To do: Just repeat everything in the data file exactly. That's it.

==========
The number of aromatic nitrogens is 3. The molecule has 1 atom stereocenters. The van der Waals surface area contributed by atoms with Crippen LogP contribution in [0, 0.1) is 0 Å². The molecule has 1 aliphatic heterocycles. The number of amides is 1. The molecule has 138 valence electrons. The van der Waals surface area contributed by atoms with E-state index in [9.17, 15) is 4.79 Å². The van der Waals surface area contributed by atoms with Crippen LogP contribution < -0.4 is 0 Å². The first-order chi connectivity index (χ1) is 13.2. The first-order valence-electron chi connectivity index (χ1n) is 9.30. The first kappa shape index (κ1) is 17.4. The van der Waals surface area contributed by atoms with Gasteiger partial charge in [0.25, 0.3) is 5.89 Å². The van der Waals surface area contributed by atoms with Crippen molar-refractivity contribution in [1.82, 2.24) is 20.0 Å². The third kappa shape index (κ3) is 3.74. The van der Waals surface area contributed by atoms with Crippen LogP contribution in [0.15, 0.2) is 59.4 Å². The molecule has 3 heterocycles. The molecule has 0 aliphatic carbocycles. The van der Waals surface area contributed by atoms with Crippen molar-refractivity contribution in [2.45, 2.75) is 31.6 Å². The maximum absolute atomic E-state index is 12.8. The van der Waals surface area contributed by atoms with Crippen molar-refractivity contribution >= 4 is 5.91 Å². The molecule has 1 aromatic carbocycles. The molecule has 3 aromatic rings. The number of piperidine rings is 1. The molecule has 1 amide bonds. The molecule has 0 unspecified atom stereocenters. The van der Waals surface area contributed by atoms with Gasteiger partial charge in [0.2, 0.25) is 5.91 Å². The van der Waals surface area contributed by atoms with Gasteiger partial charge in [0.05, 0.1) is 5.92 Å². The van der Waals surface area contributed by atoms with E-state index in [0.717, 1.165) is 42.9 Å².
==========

The number of aromatic nitrogens is 3. The molecule has 1 atom stereocenters. The van der Waals surface area contributed by atoms with Crippen LogP contribution in [0, 0.1) is 0 Å². The molecule has 1 aliphatic heterocycles. The number of amides is 1. The molecule has 138 valence electrons. The van der Waals surface area contributed by atoms with E-state index in [9.17, 15) is 4.79 Å². The van der Waals surface area contributed by atoms with Crippen LogP contribution < -0.4 is 0 Å². The first-order chi connectivity index (χ1) is 13.2. The first-order valence-electron chi connectivity index (χ1n) is 9.30. The first kappa shape index (κ1) is 17.4. The van der Waals surface area contributed by atoms with Gasteiger partial charge in [0.25, 0.3) is 5.89 Å². The van der Waals surface area contributed by atoms with Crippen molar-refractivity contribution in [1.82, 2.24) is 20.0 Å². The third kappa shape index (κ3) is 3.74. The van der Waals surface area contributed by atoms with Crippen LogP contribution in [0.15, 0.2) is 59.4 Å². The molecule has 3 heterocycles. The molecule has 0 aliphatic carbocycles. The van der Waals surface area contributed by atoms with Crippen molar-refractivity contribution in [2.45, 2.75) is 31.6 Å². The maximum absolute atomic E-state index is 12.8. The van der Waals surface area contributed by atoms with Crippen molar-refractivity contribution >= 4 is 5.91 Å². The molecule has 1 aromatic carbocycles. The molecule has 3 aromatic rings. The number of piperidine rings is 1. The molecule has 1 amide bonds. The molecule has 0 unspecified atom stereocenters. The van der Waals surface area contributed by atoms with Gasteiger partial charge in [0.2, 0.25) is 5.91 Å². The van der Waals surface area contributed by atoms with Gasteiger partial charge in [0.05, 0.1) is 5.92 Å². The van der Waals surface area contributed by atoms with E-state index in [0.717, 1.165) is 42.9 Å².